BioStar’s Optimum GI
We took the research on equine gastric ulcer syndrome and formulated a supplement that combines important bioavailable minerals and nutrients for health and well-being with specific gastric support.
Real, whole food ingredients make an enormous difference in health, performance, and well being. The sources of our raw materials are carefully researched and tested. Each ingredient is chosen for superior quality and sustainable sources, with “farm to table” traceability. In our new Optimum GI formula, BioStar uses true mineral proteinates for higher bioavailability, pharmaceutical grade pectin, specifically chosen wood-grown mushrooms, and Vitamin A and D that come from plant sources, not petroleum. We always choose non-GMO and organic ingredients.
Cabbage is one of the richest food sources of the amino acid L-glutamine. It has been found to decrease the progression of pro-inflammatory genes, reducing intestinal damage.
Apple pectin forms a gel when exposed to acidic environments such as the stomach. It can bind bile acids, helping to protect the lining of the gastrointestinal tract. It can also help stabilize the mucous in the glandular region of the stomach.
Apple pectin is available in different grades including feed, industrial, and pharmaceutical grades. The pectin BioStar uses is 90% pectin, the remaining 10% is fiber from the rind and pulp. Pharmaceutical grade pectin is used primarily in the medical field. Feed grade pectin is only required to contain 30% pectin. Pharmaceutical grade must be a minimum of 80% pectin.
Sunflower lecithin (non-GMO) provides phospholipids that play an important role in the extracellular and membrane barriers of the GI mucosa. It can enhance the barrier properties of the mucosa, helping to reduce irritation and inflammation from stomach acids, as well as from pharmacological damaging agents (such as NSAIDs).
Lion’s mane extract is a medicinal mushroom used in Traditional Chinese Medicine. Lion’s mane has a long history of use for gastric ulcers. Among its important active components are polysaccharides. The primary polysaccharides in fungi are beta-D-glucans, with specific structures that support immune function. Grains such as oats also contain beta-D-glucans, but their structures perform different actions such as maintaining blood-glucose levels.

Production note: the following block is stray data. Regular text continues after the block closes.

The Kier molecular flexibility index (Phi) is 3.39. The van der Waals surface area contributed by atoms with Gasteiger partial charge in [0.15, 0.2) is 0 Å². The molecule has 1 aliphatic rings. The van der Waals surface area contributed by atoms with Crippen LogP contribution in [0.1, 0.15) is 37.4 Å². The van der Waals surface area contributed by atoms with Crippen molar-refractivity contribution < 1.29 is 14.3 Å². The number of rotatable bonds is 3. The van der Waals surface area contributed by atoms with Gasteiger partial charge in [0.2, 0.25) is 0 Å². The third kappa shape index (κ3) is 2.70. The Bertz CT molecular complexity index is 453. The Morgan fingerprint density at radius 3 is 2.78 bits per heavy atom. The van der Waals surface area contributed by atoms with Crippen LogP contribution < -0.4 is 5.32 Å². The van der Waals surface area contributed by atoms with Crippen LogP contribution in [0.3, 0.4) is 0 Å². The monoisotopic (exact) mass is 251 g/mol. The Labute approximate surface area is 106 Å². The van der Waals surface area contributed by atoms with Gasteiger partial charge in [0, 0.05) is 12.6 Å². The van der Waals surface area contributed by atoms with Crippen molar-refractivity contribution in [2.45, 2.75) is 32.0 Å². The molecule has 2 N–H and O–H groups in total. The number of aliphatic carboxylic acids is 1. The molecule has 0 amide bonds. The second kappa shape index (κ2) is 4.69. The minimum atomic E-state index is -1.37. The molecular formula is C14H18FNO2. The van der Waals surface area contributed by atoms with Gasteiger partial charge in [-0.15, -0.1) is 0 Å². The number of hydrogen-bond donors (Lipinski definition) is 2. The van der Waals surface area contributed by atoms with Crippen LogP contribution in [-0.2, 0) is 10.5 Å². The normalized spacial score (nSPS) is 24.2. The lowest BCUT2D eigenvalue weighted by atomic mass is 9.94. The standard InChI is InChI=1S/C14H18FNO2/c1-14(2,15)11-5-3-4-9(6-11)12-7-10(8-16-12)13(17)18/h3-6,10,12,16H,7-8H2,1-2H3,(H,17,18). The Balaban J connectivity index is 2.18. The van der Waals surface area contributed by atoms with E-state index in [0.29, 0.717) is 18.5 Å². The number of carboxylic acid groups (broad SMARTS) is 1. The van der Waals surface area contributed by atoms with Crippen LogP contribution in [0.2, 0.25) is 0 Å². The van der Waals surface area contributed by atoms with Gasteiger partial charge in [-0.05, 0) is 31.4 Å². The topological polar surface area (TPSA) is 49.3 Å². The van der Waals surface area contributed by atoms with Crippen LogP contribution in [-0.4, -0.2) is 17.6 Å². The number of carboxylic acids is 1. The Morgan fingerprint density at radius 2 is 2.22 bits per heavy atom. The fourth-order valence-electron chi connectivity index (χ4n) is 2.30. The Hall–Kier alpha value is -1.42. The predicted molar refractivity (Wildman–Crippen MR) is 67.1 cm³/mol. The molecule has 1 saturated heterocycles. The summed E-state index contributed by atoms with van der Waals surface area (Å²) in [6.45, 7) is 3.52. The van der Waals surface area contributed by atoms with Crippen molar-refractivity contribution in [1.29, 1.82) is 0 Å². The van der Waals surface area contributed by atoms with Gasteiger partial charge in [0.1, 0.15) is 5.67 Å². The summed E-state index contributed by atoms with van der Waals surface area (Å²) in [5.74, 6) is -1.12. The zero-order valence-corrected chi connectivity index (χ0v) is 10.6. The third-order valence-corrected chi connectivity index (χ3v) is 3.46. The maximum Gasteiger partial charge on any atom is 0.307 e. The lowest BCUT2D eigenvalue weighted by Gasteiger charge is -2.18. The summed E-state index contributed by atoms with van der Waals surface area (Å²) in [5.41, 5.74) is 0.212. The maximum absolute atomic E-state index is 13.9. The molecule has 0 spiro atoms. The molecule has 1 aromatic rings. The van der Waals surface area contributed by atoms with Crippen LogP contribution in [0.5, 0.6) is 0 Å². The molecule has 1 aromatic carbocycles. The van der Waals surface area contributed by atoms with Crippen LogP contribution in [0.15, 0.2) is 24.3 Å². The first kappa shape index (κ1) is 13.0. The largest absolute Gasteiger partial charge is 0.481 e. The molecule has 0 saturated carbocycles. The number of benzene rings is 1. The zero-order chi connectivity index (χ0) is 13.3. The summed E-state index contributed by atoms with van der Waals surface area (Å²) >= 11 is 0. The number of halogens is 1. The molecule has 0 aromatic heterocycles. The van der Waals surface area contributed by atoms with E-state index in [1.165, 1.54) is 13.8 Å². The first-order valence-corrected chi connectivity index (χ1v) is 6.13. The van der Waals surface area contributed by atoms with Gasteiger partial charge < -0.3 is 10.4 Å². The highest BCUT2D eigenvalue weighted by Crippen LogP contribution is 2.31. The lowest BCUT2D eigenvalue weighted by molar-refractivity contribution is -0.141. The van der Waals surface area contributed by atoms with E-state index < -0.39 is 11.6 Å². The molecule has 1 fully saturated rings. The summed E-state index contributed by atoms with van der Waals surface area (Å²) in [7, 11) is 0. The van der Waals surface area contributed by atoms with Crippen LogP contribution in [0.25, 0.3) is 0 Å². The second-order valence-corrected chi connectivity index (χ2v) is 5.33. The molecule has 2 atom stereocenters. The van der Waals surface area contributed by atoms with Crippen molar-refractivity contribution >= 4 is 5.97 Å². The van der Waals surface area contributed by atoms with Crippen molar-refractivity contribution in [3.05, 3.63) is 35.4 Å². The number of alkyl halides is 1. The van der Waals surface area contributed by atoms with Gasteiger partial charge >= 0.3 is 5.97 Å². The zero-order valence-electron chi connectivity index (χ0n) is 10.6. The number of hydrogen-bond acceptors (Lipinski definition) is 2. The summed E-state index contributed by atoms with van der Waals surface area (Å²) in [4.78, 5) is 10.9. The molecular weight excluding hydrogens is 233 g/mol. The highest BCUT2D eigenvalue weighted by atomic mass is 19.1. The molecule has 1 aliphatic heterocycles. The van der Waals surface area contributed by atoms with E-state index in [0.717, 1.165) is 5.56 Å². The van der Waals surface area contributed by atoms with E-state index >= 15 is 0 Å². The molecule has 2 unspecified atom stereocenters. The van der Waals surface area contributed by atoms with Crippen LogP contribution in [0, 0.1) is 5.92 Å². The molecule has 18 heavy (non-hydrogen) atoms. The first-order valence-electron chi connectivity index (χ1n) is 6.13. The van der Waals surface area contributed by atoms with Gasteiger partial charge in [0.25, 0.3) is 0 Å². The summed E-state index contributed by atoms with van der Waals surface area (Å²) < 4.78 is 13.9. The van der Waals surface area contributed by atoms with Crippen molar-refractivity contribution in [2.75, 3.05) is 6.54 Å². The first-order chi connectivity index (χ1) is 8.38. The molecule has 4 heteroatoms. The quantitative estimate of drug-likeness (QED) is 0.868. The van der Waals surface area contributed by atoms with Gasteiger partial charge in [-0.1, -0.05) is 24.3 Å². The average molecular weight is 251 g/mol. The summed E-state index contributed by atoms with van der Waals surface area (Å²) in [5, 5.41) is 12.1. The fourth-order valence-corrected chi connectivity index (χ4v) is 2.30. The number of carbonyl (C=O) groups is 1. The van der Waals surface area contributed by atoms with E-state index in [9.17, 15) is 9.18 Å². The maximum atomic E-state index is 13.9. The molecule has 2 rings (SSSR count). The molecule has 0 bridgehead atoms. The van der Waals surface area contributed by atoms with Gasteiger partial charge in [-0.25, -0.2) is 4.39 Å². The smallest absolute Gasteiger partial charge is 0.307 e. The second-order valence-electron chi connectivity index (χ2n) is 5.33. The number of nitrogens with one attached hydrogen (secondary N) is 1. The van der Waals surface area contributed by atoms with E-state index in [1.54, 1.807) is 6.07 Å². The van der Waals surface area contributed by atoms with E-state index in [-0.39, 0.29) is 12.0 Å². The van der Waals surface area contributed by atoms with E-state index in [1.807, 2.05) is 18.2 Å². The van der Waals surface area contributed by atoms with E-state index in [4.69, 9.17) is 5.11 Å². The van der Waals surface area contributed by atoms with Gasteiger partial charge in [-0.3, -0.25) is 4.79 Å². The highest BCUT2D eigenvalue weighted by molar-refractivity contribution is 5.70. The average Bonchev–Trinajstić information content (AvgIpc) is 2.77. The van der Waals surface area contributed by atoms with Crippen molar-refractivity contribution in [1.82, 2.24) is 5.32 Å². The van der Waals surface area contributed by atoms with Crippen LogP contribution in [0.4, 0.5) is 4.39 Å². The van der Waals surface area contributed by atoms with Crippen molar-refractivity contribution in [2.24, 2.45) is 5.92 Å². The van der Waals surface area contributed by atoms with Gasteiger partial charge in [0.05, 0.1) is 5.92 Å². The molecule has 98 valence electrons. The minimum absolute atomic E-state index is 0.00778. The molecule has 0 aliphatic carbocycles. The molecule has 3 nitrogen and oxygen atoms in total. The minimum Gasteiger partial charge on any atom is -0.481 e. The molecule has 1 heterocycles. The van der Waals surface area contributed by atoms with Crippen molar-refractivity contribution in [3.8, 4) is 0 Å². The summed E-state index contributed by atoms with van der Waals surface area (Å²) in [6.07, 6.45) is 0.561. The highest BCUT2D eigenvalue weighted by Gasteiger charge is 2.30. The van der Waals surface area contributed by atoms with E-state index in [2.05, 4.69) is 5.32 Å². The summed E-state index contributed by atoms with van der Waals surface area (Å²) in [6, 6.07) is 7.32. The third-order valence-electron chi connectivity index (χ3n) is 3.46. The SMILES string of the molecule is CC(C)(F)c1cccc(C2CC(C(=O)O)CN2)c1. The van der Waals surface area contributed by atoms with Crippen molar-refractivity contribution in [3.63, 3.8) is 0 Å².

A study by Hagyard Equine Medical Institute, showed that polysaccharides improved or resolved ulcerated areas and increased appetite, weight gain, and positive behavior changes (Slovis. 2018). Studies have also demonstrated that beta glucans can reduce gastric damage caused by NSAIDs.
Our Lion’s Mane extract includes both the fruiting bodies and mycelium, and is sourced from a medicinal mushroom grower in China. These mushrooms are grown on the fungi’s primary substrate, wood, instead of cereal grains or rice. Medicinal mushrooms in China have been grown this way for thousands of years, in contrast to modern methods and artificial environments.
Optimum GI for your horse
Optimum GI provides proteinated macro and micro-minerals for high bioavailability, vitamin D2 from mushrooms, beta-carotene from organic carrots, amino acids from undenatured whey protein, and pumpkin meal for muscles and topline. Optimum GI also supplies Reed Sedge Peat for fulvic and humic acids that assist in mineral absorption and support beneficial colonies of microorganisms in the gut.
Optimum GI provides a range of support for the sensitive mucosa without interfering with normal digestive activity.
Look for Optimum GI’s release this month!
Liburt N, MS, PhD, PAS “Tips for Managing Gastric Ulcers in Performance Horses.” The Horse.com. August 2019.
Rendle DI, Bowen IM, Brazil TJ, Conwell RC, Hallowell G, Hepburn R, Hewetson M and Sykes B. “EGGD consensus statement: Recommendations for the management of Equine Glandular Gastric Disease.” UK-Vet Equine. January 2018. Vol 2.
Slovis NM. “Polysaccharide Treatment Reduces Gastric Ulceration in Active Horses.” Journal of Equine Veterinary Science. March 2017. pp 116-130.
Sykes BW, Bowen M, Habershon-Butcher JL, Green M, Hallowell GD. “Management factors and clinical implications of glandular and squamous gastric disease in horses.” Journal of Veterinary Internal Medicine. January 2019. Vol 33(1) pp 233-240.
Sykes BW, Hewetson M, Hepburn RJ, Luthersson N, Tamzali Y. “European College of Equine Internal Medicine Consensus Statement—Equine Gastric Ulcer Syndrome in Adult Horses.” Journal of Veterinary Internal Medicine. Sept-Oct 2015. Vol. 29(5). pp 1288–1299.